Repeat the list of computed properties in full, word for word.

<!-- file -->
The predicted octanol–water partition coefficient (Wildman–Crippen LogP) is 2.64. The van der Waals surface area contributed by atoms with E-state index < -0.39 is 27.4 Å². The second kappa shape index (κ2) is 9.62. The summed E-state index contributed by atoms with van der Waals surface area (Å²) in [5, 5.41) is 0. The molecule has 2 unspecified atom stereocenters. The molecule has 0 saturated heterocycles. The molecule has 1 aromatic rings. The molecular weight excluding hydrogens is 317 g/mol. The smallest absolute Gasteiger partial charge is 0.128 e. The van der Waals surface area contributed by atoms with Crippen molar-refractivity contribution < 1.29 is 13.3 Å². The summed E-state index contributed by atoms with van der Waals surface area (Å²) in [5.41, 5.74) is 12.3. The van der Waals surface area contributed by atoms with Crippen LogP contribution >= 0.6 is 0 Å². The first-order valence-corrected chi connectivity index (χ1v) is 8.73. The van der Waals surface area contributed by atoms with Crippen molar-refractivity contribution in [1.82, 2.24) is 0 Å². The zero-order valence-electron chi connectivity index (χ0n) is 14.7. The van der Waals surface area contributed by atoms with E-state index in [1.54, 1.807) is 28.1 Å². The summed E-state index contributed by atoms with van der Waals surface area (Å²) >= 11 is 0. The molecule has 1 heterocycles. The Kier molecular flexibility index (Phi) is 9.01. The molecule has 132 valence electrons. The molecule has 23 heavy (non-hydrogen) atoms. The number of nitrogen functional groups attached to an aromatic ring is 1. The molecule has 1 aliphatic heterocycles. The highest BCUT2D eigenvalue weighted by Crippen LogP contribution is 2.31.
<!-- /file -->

The predicted octanol–water partition coefficient (Wildman–Crippen LogP) is 2.64. The van der Waals surface area contributed by atoms with E-state index < -0.39 is 27.4 Å². The second kappa shape index (κ2) is 9.62. The summed E-state index contributed by atoms with van der Waals surface area (Å²) in [5, 5.41) is 0. The molecule has 2 unspecified atom stereocenters. The molecule has 0 saturated heterocycles. The molecule has 1 aromatic rings. The molecular weight excluding hydrogens is 317 g/mol. The smallest absolute Gasteiger partial charge is 0.128 e. The van der Waals surface area contributed by atoms with Crippen molar-refractivity contribution < 1.29 is 13.3 Å². The summed E-state index contributed by atoms with van der Waals surface area (Å²) in [5.41, 5.74) is 12.3. The van der Waals surface area contributed by atoms with Crippen LogP contribution >= 0.6 is 0 Å². The first-order valence-corrected chi connectivity index (χ1v) is 8.73. The van der Waals surface area contributed by atoms with Crippen molar-refractivity contribution in [1.82, 2.24) is 0 Å². The zero-order valence-electron chi connectivity index (χ0n) is 14.7. The van der Waals surface area contributed by atoms with E-state index in [1.54, 1.807) is 28.1 Å². The summed E-state index contributed by atoms with van der Waals surface area (Å²) >= 11 is 0. The molecule has 1 heterocycles. The Kier molecular flexibility index (Phi) is 9.01. The molecule has 132 valence electrons. The molecule has 23 heavy (non-hydrogen) atoms. The number of nitrogen functional groups attached to an aromatic ring is 1. The molecule has 1 aliphatic heterocycles. The highest BCUT2D eigenvalue weighted by Crippen LogP contribution is 2.31.